Greetings! I’m just back from spending a week at the 31st Giornate del Cinema Muto in Pordenone, Italy. Between sipping espresso and circling my favourite films in the schedule, I spoke to some of my fellow travellers about their experiences of this wonderful week of silent cinema. You’ll find full coverage of the festival on Silent London by clicking here, but in the meantime, enjoy this short podcast.

The Silent London Podcast is also on iTunes. Click here for more details.  The music is by kind permission of Neil Brand.

If you want to get in touch with us about anything you hear on the podcast, email silentlondonpodcast@gmail.com, tweet @silent_london or leave a message on the Facebook page: facebook.com/silentlondon.

The Silent London podcast: comedy special

Charley Chase
Charley Chase … nice trews

Another podcast, and this time it’s all about the laughs in our comedy special. I’m joined in the studio by Phil Concannon of Philonfilm.net, Ayse Behçet, who writes the Charlie’s London series for Silent London, and podcast expert Pete Baran. Plus Chris Edwards of the wonderful Silent Volume blog also contributes a few well-chosen words on his favourite silent film: Exit Smiling, starring Beatrice Lillie.

We’ll be talking about our favourite silent comedies, and yours, and perhaps touching on a few films and film-makers you won’t expect. Plus we’ll be reviewing some recent silent film screenings, Ayse will be reporting back from the Cinema Ritrovato festival in Bologna and we’ll be taking a look at the calendar too.

There’s also a lot of business about trousers. And possibly the odd 90-year-old spoiler.

The Silent London podcast: comedy special

The Silent London Podcast is also on iTunes. Click here for more details.  The music is by kind permission of Neil Brand, and the podcast is presented in association with SOAS radio.

If you want to get in touch with us about anything you hear on the podcast, email silentlondonpodcast@gmail.com, tweet @silent_london or leave a message on the Facebook page: facebook.com/silentlondon.

The Silent London podcast: the British Silent Film Festival, Hitchcock and Greed

Greed (1924)
Greed (1924)

The podcast returns – we love the talkies don’t we? This time around, I’m lucky enough to be joined by Matthew Turner from viewlondon.co.uk and podcaster extraordinaire Pete Baran. We’ll be hearing what you thought of the recent British Silent Film Festival, anticipating the forthcoming silent Hitchcock screenings in London and Matthew will be talking about his favourite silent film. If you haven’t seen Greed (1924), be warned: here be spoilers. There is plenty of suspense, however, in discovering whether we fail The Artist Challenge – and if we do, who the culprit will be.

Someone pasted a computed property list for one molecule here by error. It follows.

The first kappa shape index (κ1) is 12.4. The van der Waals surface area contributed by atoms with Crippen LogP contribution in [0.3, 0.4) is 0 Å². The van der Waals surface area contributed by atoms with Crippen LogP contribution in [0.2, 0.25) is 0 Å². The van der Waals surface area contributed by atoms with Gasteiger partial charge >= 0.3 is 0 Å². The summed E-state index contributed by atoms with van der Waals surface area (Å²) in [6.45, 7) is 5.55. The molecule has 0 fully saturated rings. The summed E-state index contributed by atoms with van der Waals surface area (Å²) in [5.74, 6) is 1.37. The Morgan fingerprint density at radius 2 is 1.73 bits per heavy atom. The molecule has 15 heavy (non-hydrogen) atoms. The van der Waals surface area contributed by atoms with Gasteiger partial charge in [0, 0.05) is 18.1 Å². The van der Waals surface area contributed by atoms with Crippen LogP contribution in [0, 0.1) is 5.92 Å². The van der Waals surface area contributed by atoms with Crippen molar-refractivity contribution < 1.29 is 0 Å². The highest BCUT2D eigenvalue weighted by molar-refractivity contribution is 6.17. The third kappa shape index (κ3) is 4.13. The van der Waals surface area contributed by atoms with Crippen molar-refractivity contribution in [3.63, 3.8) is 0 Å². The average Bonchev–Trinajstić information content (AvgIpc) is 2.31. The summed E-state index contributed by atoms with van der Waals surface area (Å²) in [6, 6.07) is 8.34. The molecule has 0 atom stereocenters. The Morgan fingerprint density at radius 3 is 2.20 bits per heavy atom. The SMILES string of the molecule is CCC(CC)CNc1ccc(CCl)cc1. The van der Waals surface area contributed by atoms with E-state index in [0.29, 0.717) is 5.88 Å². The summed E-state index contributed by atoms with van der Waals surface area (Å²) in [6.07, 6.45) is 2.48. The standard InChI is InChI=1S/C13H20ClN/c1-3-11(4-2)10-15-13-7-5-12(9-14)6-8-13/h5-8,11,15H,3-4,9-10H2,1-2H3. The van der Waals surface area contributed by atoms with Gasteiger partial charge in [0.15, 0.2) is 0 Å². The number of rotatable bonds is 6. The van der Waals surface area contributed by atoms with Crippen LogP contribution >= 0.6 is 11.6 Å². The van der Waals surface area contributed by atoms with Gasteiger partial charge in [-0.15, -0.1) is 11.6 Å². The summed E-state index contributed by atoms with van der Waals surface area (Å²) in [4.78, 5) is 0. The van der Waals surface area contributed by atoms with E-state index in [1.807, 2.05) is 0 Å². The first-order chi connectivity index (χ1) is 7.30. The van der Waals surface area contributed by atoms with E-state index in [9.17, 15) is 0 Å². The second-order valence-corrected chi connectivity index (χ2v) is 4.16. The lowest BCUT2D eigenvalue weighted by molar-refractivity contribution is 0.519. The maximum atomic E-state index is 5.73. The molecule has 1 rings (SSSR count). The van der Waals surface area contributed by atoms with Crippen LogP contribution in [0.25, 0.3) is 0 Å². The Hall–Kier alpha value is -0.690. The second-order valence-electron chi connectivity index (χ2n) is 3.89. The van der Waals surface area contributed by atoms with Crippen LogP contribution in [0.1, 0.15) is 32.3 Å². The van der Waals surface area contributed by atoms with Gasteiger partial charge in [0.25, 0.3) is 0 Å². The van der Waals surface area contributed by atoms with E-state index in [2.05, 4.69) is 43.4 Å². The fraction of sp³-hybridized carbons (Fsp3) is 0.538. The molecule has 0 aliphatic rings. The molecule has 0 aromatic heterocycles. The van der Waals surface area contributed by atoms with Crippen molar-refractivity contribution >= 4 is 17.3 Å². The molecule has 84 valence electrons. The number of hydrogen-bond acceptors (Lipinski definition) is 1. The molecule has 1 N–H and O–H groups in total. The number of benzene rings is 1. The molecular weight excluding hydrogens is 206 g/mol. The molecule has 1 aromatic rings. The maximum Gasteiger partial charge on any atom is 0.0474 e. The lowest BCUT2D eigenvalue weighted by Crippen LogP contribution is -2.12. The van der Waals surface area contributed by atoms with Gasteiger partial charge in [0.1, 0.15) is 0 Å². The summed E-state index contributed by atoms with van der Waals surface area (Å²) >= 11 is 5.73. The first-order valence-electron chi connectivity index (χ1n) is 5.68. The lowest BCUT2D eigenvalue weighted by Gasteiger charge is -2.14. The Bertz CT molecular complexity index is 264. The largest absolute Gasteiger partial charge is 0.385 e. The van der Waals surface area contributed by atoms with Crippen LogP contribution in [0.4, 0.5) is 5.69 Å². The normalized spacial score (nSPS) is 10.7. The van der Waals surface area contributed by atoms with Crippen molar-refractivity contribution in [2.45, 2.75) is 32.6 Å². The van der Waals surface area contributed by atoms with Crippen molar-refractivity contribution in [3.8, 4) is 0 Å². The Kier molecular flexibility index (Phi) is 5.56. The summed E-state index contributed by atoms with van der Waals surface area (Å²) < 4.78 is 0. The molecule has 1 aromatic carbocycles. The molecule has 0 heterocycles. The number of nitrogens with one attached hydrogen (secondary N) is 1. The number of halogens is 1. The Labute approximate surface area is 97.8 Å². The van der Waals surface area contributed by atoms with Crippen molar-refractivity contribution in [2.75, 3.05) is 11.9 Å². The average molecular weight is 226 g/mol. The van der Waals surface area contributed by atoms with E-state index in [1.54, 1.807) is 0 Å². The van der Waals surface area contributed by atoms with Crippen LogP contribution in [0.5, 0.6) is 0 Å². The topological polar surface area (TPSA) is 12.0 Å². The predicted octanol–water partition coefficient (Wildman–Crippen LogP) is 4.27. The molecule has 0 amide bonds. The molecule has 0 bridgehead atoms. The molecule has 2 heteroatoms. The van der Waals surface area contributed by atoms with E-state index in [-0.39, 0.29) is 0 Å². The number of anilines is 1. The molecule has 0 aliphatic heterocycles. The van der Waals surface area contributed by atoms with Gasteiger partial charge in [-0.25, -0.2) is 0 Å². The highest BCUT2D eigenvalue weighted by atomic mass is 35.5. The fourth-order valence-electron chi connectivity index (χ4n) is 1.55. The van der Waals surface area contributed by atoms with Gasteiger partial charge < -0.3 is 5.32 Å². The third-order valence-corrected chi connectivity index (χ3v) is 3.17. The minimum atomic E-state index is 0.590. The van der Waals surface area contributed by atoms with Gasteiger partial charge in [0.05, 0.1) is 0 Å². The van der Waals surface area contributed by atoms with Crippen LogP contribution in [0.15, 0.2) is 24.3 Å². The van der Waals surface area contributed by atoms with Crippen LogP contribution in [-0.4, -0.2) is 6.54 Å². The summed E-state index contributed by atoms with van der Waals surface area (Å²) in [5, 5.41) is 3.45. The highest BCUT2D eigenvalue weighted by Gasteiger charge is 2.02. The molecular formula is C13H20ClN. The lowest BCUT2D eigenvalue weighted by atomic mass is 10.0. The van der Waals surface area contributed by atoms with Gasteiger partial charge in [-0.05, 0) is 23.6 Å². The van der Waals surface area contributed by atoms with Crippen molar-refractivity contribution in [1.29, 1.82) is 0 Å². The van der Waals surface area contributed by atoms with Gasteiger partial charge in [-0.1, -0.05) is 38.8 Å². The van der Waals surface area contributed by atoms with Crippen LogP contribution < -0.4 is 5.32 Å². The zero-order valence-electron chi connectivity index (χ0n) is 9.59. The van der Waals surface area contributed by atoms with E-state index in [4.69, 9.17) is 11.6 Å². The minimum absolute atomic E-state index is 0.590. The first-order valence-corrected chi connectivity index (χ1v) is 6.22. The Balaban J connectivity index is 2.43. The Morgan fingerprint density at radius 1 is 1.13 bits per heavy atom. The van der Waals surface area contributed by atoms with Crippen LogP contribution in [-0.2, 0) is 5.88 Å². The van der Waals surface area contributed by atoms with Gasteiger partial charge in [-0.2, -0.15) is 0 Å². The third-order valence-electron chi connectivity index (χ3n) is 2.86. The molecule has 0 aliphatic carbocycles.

The Silent London Podcast: the British Silent Film Festival, Hitchcock and Greed

The Silent London Podcast is also on iTunes. Click here for more details.  The music is by kind permission of Neil Brand, and the podcast is presented in association with SOAS radio.

If you want to get in touch with us about anything you hear on the podcast, email silentlondonpodcast@gmail.com, tweet @silent_london or leave a message on the Facebook page: facebook.com/silentlondon.

The Silent London podcast: episode one

Josef von Sterberg's The Docks of New York
Josef von Sternberg's The Docks of New York

The coming of sound was always going to be a shock. But bear with me, dear readers, you’ll soon become accustomed to this new-fangled technology. Silent London has branched into the world of podcasting and and the first edition is ready for you to download and listen to now.

Listen now!

Episode one features Ewan Munro and Pete Baran chatting to me in the studio about Carl Theodor Dreyer’s silent films, the forthcoming British Silent Film Festival, their favourite recent DVD and Blu-Ray releases and a lot more. Sight and Sound contributing editor Mark Sinker also takes the time to tell us about his favourite silent movie, Nosferatu. You’ll information about pretty much everything we discuss on the podcast somewhere on this site, but you may also want to click here, to see the BFI YouTube channel. The music is by kind permission of Neil Brand, and the podcast is presented in association with SOAS radio.

If you want to get in touch with us about anything you hear on the podcast, email silentlondonpodcast@gmail.com, tweet @silent_london or leave a message on the Facebook page: facebook.com/silentlondon.

UPDATE: The Silent London Podcast is now available on iTunes. Click here for more details.